Small and Mid Cap Investing in Volatile Markets


Matt Weatherbie : Well, first and foremost, we are not changing our investment philosophy or process in any way; because we are not reinventing our playbook. We are using our tried and tested strategies honed over 25 years. Proactively, we are looking for opportunities and George, please add your thoughts. George Dai : As Matt indicated, the global economy is likely to be in recession, according to some leading economists. We are adding at the margin to our highest quality positions, and we have experienced similar situations before. And for example, in the 2008-2009 period, our portfolio companies held up better than the broader market. There were category leaders with strong competitive positions, solid balance sheets and therefore rebounded more quickly after the market bottomed. And we believe that this will be the same this time around. Brad Neuman : You've historically invested in innovative, smaller growth companies with a preference for services companies and somewhat mundane industries. Is the portfolio still positioned this way? Matt Weatherbie : Absolutely. What we refer to as diversified business services remains a cornerstone of the Alger Weatherbie Specialized Growth strategy research process. You're right, these can be in some more mundane industries, but, in our view, these companies all generally feature strong growth metrics, healthy balance sheets and great management teams. A good example in our Weatherbie 50 top 10 is Casella Waste Management. This is a solid waste services provider has an environmentally friendly business model that leverages technology in impressive ways. Whether the economy's doing well or poorly, people generate waste. Collection and disposal of that waste is part of the critical infrastructure of our economy. Casella is a leading waste player in the northeastern United States, implementing sound business practices to collect that waste and dispose of it or recycle portions in a way that's good for the world and for the communities that it serves. Casella is also implementing new technology to speed pickup times, improve route density and keep its equipment up and running efficiently. Add to that, the particularly favorable industry dynamics at the present time with its high demand for landfill access with limited supply in an industry that's ripe for consolidation with a stable competitive landscape, you can see it's pretty clear why this is a core position in the diversified business services dynamic growth area of our Weatherbie 50 portfolio.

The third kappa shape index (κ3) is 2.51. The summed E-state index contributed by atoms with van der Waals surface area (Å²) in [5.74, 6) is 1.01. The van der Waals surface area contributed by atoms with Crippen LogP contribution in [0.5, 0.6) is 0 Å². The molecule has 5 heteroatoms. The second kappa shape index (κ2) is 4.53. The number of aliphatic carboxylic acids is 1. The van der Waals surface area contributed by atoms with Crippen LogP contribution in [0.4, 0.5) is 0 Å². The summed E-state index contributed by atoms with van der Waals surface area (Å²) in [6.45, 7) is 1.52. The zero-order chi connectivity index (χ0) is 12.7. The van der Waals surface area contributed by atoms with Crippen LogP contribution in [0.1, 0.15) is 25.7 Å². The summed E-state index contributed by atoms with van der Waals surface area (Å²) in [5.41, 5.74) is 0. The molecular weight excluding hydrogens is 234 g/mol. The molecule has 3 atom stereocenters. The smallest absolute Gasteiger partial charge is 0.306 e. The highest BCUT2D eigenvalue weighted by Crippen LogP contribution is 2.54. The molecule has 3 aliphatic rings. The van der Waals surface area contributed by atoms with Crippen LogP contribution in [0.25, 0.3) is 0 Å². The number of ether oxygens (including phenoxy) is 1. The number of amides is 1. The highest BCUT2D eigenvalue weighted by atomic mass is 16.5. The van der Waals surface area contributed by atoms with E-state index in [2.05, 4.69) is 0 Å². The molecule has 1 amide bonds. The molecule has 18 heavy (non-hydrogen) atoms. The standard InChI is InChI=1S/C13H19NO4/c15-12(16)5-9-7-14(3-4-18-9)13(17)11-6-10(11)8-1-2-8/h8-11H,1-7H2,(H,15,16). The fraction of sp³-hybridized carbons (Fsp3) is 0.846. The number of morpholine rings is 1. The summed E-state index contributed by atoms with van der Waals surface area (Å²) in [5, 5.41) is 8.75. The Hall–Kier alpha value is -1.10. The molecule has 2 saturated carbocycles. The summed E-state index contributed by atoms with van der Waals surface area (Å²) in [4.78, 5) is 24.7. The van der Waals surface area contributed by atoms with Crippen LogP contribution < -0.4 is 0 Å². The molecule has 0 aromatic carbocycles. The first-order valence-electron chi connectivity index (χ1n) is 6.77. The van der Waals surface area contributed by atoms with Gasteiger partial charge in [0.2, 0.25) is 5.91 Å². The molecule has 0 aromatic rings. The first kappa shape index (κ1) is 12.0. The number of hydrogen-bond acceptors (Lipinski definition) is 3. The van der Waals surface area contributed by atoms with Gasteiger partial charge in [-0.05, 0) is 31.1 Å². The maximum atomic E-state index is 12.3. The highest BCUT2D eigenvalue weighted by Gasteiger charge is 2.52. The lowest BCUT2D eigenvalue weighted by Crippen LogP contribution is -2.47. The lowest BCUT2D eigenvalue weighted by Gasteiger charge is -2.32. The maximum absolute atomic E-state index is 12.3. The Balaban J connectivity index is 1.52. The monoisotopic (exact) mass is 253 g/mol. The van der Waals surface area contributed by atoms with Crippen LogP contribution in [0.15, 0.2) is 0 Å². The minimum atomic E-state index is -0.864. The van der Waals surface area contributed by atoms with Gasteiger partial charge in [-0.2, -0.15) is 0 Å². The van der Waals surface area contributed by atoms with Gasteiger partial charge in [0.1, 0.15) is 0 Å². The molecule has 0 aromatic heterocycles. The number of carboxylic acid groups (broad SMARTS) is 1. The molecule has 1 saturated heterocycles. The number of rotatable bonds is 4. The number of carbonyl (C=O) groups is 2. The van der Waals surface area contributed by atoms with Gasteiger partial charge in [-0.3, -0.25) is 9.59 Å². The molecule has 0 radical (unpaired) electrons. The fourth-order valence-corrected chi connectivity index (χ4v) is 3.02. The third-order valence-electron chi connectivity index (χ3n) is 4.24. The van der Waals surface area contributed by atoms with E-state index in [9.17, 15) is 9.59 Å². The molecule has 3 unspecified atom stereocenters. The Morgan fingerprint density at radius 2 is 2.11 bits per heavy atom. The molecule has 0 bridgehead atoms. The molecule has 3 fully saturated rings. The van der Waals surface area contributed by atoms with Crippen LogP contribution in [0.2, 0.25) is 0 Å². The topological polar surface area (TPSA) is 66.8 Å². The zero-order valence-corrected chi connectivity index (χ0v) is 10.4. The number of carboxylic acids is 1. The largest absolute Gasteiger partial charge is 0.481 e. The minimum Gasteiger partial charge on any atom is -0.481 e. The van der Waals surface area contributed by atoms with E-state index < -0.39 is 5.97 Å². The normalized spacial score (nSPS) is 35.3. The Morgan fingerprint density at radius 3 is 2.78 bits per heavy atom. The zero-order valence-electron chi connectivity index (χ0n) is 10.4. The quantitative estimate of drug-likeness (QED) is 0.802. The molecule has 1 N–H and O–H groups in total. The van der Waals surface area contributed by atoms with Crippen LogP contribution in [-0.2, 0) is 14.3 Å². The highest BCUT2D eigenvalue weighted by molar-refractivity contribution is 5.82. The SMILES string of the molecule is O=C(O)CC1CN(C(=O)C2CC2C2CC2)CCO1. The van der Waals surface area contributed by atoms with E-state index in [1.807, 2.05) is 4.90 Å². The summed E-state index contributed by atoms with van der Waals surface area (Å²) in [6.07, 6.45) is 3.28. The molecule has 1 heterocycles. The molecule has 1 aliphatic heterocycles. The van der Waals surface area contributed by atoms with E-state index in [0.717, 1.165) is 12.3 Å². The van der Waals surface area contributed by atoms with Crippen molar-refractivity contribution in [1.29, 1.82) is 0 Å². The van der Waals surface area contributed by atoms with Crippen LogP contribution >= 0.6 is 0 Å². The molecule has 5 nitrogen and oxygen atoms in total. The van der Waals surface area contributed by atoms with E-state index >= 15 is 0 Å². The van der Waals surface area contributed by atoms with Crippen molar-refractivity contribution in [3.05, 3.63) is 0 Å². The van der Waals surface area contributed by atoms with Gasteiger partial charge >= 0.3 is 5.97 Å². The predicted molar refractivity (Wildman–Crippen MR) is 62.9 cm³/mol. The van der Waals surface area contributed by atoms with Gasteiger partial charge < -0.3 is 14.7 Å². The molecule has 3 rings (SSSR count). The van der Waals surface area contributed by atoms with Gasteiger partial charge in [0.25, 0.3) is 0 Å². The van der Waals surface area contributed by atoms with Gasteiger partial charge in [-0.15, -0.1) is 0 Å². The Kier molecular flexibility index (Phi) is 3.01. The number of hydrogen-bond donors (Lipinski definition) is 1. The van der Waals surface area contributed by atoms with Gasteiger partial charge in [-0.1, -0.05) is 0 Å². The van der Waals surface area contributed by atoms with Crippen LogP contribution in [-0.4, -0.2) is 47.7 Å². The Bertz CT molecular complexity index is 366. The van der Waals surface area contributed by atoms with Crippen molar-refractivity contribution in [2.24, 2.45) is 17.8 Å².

Brad Neuman : That's an interesting example. It seems like you've done a very good job this year at protecting capital relative to the benchmark. But with your stocks still down, do you feel quality companies are being sold alongside worse-positioned companies such that some of your portfolio holdings are especially attractive here? George Dai : Our Weatherbie Way of investing has been practiced over multiple decades and withstood many turbulent times before. We own 50 of what we believe are the best smaller cap quality growth companies in the United States. And due to their sustainable competitive positions, they are driven by their own internal growth engines. Therefore, these companies, to a greater extent, control their own destiny and are less impacted by the macro environment. One good example is Chegg, which is an education service company. Chegg provide study aids to tens of millions of college students in the world in the form of Chegg Study, Chegg Tutoring, Chegg Writing and Chegg Math. Everything is driven by technology and it's 100% delivered online directly to end users. With widespread closures of colleges in the United States and in some other countries due to COVID-19, colleges are rapidly implementing remote learning and online instruction. There'll be much less face-to-face instruction and the demand for Chegg services could potentially increase. This is a good example that some of our companies may not only do well in normal times, but may also potentially benefit from an otherwise adverse situation such as COVID-19. Matt Weatherbie : Yes. We believe experience counts. Brad, I've seen a half a dozen of these crises in my career. We at Weatherbie Capital are a very experienced team of investment professionals, folks focused exclusively on smaller cap growth investing. We average 12 years of working together at Weatherbie Capital. When the COVID-19 pandemic finally reaches maximum impact and its spread is curtailed, we want our holdings, what we call the Weatherbie 50, to be positioned to snap back properly. As mentioned previously, historically that has been the case with our portfolio. For example, in 2008-2009, when our portfolio company earnings flattened out, doing much better than the average company, and then re-accelerated quicker and faster. Brad Neuman : Matt, do you have any final thoughts before we move on to Q&A?

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